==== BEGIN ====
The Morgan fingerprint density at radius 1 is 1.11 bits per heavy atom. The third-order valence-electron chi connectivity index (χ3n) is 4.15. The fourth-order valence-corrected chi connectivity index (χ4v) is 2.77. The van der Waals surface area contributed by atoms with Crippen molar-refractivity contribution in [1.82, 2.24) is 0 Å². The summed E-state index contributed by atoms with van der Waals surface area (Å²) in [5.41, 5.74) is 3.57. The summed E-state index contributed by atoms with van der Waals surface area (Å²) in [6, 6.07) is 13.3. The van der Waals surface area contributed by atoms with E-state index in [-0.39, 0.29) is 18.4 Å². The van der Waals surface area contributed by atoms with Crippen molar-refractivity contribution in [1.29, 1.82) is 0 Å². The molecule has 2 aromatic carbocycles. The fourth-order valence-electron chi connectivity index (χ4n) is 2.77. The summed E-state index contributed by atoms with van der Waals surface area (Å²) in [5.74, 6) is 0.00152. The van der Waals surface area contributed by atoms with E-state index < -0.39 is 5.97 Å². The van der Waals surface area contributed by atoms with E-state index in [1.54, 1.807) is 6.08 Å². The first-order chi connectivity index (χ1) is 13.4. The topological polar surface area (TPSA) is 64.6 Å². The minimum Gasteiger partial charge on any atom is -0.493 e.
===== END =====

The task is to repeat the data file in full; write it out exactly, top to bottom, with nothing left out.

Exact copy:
The Morgan fingerprint density at radius 1 is 1.11 bits per heavy atom. The third-order valence-electron chi connectivity index (χ3n) is 4.15. The fourth-order valence-corrected chi connectivity index (χ4v) is 2.77. The van der Waals surface area contributed by atoms with Crippen molar-refractivity contribution in [1.82, 2.24) is 0 Å². The summed E-state index contributed by atoms with van der Waals surface area (Å²) in [5.41, 5.74) is 3.57. The summed E-state index contributed by atoms with van der Waals surface area (Å²) in [6, 6.07) is 13.3. The van der Waals surface area contributed by atoms with E-state index in [-0.39, 0.29) is 18.4 Å². The van der Waals surface area contributed by atoms with Crippen molar-refractivity contribution in [1.29, 1.82) is 0 Å². The molecule has 2 aromatic carbocycles. The fourth-order valence-electron chi connectivity index (χ4n) is 2.77. The summed E-state index contributed by atoms with van der Waals surface area (Å²) in [5.74, 6) is 0.00152. The van der Waals surface area contributed by atoms with E-state index < -0.39 is 5.97 Å². The van der Waals surface area contributed by atoms with E-state index in [1.54, 1.807) is 6.08 Å². The first-order chi connectivity index (χ1) is 13.4. The topological polar surface area (TPSA) is 64.6 Å². The minimum Gasteiger partial charge on any atom is -0.493 e.